shortened link
(link below gets chopped off when posted to the Oasis)


Richard640 @ 19:16

Posted by ipso facto @ 20:59 on August 6, 2014  

That’ll put some sand in the gears of commerce. Just what we need … something more to slam the economies. If our government was a person they’d probably be locked away in the looney bin.

Comex Gold Open Interest Hits 5-Year Low; Some See This As Sign Market Could Be Bottoming

Posted by Mr.GoldBug @ 20:57 on August 6, 2014  

Comex Gold Open Interest Hits 5-Year Low; Some See This As Sign Market Could Be Bottoming

Washington (Aug 6) The number of open positions in U.S. gold futures fell to a five-year low in recent weeks as the metal meandered in a sideways trading range.

Some analysts see this as potentially supportive since it might be signaling a bottom in prices and therefore a reversal higher, while others say don’t read too much into it since speculators also could establish short positions whenever they jump back into the market.

Data on the CME Group website show open interest in gold futures on the first day of August fell to 358,996 contracts. A CME Group spokesman said this was the lowest level since February 2009.

By contrast, open interest was 427,744 on March 17 when the currently most-active December futures contract hit its high for the year of $1,390.80 an ounce. Open interest was still as high as 416,799 on July 10, when gold hit a nearly four-month high of $1,347.50.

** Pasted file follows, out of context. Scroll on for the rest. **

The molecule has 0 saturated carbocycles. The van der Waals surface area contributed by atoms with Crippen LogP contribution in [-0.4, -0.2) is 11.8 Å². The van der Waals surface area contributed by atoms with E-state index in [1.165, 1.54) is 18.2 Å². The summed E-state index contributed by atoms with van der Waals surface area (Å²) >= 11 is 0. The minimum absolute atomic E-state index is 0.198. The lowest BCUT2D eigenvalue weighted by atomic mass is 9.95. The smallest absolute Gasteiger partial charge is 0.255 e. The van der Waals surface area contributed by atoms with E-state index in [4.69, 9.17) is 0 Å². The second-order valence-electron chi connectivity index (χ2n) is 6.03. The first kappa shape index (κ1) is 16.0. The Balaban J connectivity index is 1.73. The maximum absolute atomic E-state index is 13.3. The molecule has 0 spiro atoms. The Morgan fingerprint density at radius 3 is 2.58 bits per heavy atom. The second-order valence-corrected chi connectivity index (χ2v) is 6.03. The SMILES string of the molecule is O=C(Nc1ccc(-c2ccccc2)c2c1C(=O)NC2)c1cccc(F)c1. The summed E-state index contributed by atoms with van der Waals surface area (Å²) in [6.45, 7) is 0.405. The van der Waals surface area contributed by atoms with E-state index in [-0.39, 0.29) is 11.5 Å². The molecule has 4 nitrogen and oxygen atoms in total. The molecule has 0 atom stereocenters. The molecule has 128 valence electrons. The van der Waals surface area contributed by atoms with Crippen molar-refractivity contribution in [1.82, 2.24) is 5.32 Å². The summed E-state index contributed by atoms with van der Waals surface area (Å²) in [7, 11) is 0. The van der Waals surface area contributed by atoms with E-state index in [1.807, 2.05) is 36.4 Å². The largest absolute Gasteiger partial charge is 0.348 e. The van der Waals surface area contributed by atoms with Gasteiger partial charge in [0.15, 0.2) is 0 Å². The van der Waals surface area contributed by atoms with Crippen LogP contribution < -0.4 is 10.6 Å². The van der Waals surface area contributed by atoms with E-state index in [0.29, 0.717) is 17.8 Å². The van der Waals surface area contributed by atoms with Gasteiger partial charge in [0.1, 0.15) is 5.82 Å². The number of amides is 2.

Open interest then fell back by 13.5% through Aug. 1, although it bounced slightly during the early part of this week. Open interest is the number of open positions at the end of a session.

A run-up in gold prices occurred in July largely on speculative-type buying during geopolitical tensions such as those surrounding Ukraine, said Kevin Grady, president of Phoenix Futures and Options LLC.

“Once the market started selling off, that’s when open interest took a hit,” he said. “A lot of the short-term longs, which we call the weaker longs, just liquidated those positions. They got out. When we broke $1,292.60, which was a very good support level for gold, we saw a tremendous amount of liquidation.”

Phil Flynn, senior market analyst with Price Futures Group, suggested the range-bound nature of the gold market lately also may be deterring some participation. “Both the bulls and bears have been frustrated with the market,” he said. Additionally, he suggested big banks might be scaling back positions under pressure from regulators.

Jim Wyckoff, analyst with Kitco, said open interest has fallen in a number of commodities that have been in a downtrend, citing grains and softs markets, excluding cocoa. In particular, he pointed to the downdraft in commodity bellwether crude oil since earlier this summer.

“There’s a lack of speculative participation in the raw commodities sector right now that you haven’t seen in some time. That’s because most of them are in bear markets,” he said. “The speculative or retail public likes to be bullish and go long markets. When they see prices in a downtrend, they tend to stay away from them.”

Additionally, money was flowing into record-setting stocks before a pullback since the end of July. The strength in equities was taking away money that otherwise might have gone into commodities, said Wyckoff and George Gero, precious-metals strategist with RBC Capital Markets Global Futures.

“Open interest was low because the stock market performance siphoned a lot of gold money out of the futures,” Gero said. “So we had year-low open interest of (around) 358,000….It shows you the funds have been under-invested in gold.”